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Jeff Brady is a National Desk Correspondent based in Philadelphia, where he covers the mid-Atlantic region and energy issues. Brady helped establish NPR's environment and energy collaborative which brings together NPR and Member station reporters from across the country to cover the big stories involving the natural world. Brady approaches energy stories from the consumer side of the light switch and the gas pump in an effort to demystify an industry that can seem complicated and opaque. Frequently traveling throughout the country for NPR, Brady has visited a solar power plant in the Nevada desert that lights casinos after the sun goes down. In 2017 his reporting showed a history of racism and sexism that have made it difficult for the oil business to diversify its workforce. In 2011 Brady led NPR's coverage of the Jerry Sandusky child sexual abuse scandal at Penn State—from the night legendary football coach Joe Paterno was fired to the trial where Sandusky was found guilty . In 2005,

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    https://www.youtube.com/watch?v=yh2DwRkLIQE Mention the Philadelphia Eagles and last year's Super Bowl win comes to mind. But so does that time fans booed and pelted Santa Claus with snow balls. It happened 50 years ago on Saturday. The game on Dec. 15, 1968 between the Eagles and the Minnesota Vikings wasn't memorable, but what happened at halftime was. The basic story has been repeated over the decades, but this is what it boils down to. The Eagles were having a bad season. This game wasn't going well, either, so the fans held on to their anger for the halftime show. "Poor, little, old Santa Claus got bombarded while my dad and I sat in the stands with our hands over our heads," remembers Gail Wehmeyer, an Eagles fan and season ticket holder since 1961. Wehmeyer says fans behind her didn't have great aim. So she got pelted, too. The man in the suit was 20-year-old Frank Olivo. He's since died, but he spoke about that day with ESPN seven years ago. "I remember watching a fellow make a

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    In another proposed reversal of an Obama-era standard, the Environmental Protection Agency Friday said limiting mercury and other toxic emissions from coal- and oil-fired power plants is not cost-effective and should not be considered "appropriate and necessary." The EPA says it is keeping the 2012 restrictions in place for now, in large part because utilities have already spent billions to comply with them. But environmental groups worry the move is a step toward repealing the limits and could make it harder to impose other regulations in the future. In a statement, the EPA said it is "providing regulatory certainty by transparently and accurately taking account of both costs and benefits." The National Mining Association welcomed the move, calling the mercury limits "punitive" and "massively unbalanced." When coal is burned it releases mercury into the air, where it can cause health risks to people including neurological disorders, heart and lung problems and compromised immune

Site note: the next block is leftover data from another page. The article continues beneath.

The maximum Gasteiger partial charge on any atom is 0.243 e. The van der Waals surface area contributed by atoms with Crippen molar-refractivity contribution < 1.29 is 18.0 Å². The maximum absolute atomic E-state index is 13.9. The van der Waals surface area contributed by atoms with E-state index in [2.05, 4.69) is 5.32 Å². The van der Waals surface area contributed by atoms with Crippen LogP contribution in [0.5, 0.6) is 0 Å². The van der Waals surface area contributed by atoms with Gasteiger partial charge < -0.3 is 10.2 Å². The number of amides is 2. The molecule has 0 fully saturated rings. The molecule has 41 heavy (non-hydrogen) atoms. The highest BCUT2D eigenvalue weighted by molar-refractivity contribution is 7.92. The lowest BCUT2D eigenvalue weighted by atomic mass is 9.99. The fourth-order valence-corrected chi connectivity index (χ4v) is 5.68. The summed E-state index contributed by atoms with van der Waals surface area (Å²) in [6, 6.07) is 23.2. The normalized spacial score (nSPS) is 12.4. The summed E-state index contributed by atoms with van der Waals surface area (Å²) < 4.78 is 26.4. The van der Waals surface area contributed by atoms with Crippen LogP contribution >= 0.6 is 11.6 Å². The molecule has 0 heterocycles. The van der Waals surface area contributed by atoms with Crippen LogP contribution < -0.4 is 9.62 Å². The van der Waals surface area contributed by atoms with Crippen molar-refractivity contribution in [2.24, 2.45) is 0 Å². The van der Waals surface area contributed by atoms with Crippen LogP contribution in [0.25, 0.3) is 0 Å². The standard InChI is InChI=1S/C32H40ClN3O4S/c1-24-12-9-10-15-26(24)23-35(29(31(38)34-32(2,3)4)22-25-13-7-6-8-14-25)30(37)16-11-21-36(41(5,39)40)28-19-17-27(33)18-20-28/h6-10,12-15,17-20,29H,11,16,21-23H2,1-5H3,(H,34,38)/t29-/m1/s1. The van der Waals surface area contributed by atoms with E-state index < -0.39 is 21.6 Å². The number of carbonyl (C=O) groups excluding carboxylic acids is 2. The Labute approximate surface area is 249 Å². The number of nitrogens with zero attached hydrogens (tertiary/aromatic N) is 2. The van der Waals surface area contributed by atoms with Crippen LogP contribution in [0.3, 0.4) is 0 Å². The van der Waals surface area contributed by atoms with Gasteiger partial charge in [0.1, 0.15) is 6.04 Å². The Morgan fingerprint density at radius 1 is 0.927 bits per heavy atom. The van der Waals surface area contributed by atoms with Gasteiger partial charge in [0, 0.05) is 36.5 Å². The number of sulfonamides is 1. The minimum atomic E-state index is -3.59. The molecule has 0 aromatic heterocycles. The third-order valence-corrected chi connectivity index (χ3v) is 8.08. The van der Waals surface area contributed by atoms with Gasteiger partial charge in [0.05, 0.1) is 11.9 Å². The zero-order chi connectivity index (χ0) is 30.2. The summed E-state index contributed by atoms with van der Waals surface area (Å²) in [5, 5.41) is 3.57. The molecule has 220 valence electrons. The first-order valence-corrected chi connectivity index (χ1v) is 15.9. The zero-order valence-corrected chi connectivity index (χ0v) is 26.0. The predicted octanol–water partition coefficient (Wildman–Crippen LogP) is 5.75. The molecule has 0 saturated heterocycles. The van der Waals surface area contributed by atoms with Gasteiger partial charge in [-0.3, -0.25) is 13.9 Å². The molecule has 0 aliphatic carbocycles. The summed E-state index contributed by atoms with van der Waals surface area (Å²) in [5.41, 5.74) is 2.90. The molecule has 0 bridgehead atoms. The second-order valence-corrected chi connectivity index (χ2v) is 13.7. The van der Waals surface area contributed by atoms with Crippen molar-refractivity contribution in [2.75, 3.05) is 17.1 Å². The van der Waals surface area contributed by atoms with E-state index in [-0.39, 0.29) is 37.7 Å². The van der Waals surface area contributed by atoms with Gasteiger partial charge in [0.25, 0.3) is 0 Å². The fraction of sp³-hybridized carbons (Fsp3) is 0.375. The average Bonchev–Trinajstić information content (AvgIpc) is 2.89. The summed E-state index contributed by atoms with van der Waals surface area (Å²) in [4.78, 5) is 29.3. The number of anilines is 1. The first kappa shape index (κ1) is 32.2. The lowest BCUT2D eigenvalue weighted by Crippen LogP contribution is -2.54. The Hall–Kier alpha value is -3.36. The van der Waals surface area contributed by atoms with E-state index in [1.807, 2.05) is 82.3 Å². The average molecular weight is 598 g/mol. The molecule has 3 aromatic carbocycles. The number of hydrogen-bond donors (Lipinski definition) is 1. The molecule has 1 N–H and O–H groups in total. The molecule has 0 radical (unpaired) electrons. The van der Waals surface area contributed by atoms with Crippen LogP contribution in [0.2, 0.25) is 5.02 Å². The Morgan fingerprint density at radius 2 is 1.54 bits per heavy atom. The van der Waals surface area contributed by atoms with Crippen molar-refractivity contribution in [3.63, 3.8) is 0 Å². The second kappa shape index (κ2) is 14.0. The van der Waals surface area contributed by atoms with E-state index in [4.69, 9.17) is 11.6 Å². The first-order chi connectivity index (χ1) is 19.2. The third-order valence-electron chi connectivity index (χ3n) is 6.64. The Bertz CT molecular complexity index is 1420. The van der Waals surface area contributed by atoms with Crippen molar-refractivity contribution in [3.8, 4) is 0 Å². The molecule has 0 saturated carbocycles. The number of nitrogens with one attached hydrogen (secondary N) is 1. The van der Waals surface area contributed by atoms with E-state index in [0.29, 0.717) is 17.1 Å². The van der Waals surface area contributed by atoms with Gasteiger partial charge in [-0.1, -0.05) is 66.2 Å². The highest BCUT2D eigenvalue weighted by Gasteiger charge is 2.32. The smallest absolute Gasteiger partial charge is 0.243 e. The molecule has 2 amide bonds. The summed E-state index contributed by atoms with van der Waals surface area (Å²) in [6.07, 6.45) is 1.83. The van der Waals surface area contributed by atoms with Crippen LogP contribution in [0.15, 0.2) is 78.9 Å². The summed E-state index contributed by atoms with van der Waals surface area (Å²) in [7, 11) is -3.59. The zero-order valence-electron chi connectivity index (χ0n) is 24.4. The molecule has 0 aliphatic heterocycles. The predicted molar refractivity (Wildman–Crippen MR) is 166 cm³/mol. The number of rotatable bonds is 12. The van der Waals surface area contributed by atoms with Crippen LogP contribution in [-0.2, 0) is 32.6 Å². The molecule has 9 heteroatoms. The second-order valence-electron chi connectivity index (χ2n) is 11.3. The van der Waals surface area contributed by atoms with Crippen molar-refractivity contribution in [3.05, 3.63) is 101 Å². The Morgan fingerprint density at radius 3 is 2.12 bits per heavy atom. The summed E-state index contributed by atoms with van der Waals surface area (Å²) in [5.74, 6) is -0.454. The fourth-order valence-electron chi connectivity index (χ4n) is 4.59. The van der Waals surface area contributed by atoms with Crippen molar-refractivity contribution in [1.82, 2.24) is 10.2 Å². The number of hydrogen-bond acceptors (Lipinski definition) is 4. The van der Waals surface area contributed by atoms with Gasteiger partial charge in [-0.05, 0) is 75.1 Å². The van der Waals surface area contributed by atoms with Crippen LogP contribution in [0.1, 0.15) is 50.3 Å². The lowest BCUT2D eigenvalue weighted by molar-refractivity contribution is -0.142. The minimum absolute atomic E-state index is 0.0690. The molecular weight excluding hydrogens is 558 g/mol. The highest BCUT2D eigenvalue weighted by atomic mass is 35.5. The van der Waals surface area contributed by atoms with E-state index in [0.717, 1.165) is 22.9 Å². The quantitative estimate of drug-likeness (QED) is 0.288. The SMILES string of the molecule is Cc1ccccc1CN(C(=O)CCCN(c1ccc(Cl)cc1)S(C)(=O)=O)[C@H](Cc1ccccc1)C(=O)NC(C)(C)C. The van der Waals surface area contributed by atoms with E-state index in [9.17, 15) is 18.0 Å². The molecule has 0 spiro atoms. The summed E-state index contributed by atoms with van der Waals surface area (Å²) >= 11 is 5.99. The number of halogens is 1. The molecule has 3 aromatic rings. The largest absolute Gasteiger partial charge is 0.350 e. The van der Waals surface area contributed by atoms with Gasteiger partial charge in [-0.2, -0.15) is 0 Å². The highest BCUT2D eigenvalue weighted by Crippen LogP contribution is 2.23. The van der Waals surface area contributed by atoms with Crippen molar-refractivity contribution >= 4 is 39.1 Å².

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    Copyright 2018 NPR. To see more, visit ARI SHAPIRO, HOST: The Trump administration repealed President Obama's signature climate plan this fall. The fossil fuel industry cheered that move. It had spent years fighting limits on power plant emissions. Now some fossil fuel companies are worried because so far it's not clear exactly how or even whether the administration will replace the Clean Power Plan. NPR's Jeff Brady reports. JEFF BRADY, BYLINE: The most vocal critics of the Obama administration's Clean Power Plan are in the coal industry, chief among them Bob Murray, head of coal company Murray Energy. He testified at a public hearing in West Virginia last month. (SOUNDBITE OF ARCHIVED RECORDING) BOB MURRAY: The Clean Power Plan would devastate coal-fired electricity generation in America as well as the United States' coal industry. BRADY: Coal companies are struggling mainly because of competition from cheaper natural gas, but the Clean Power Plan gets much of the blame even though

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    In another proposed reversal of an Obama-era standard, the Environmental Protection Agency Friday said limiting mercury and other toxic emissions from coal- and oil-fired power plants is not cost-effective and should not be considered "appropriate and necessary." The EPA says it is keeping the 2012 restrictions in place for now, in large part because utilities have already spent billions to comply with them. But environmental groups worry the move is a step toward repealing the limits and could make it harder to impose other regulations in the future. In a statement, the EPA said it is "providing regulatory certainty by transparently and accurately taking account of both costs and benefits." The National Mining Association welcomed the move, calling the mercury limits "punitive" and "massively unbalanced." When coal is burned it releases mercury into the air, where it can cause health risks to people including neurological disorders, heart and lung problems and compromised immune

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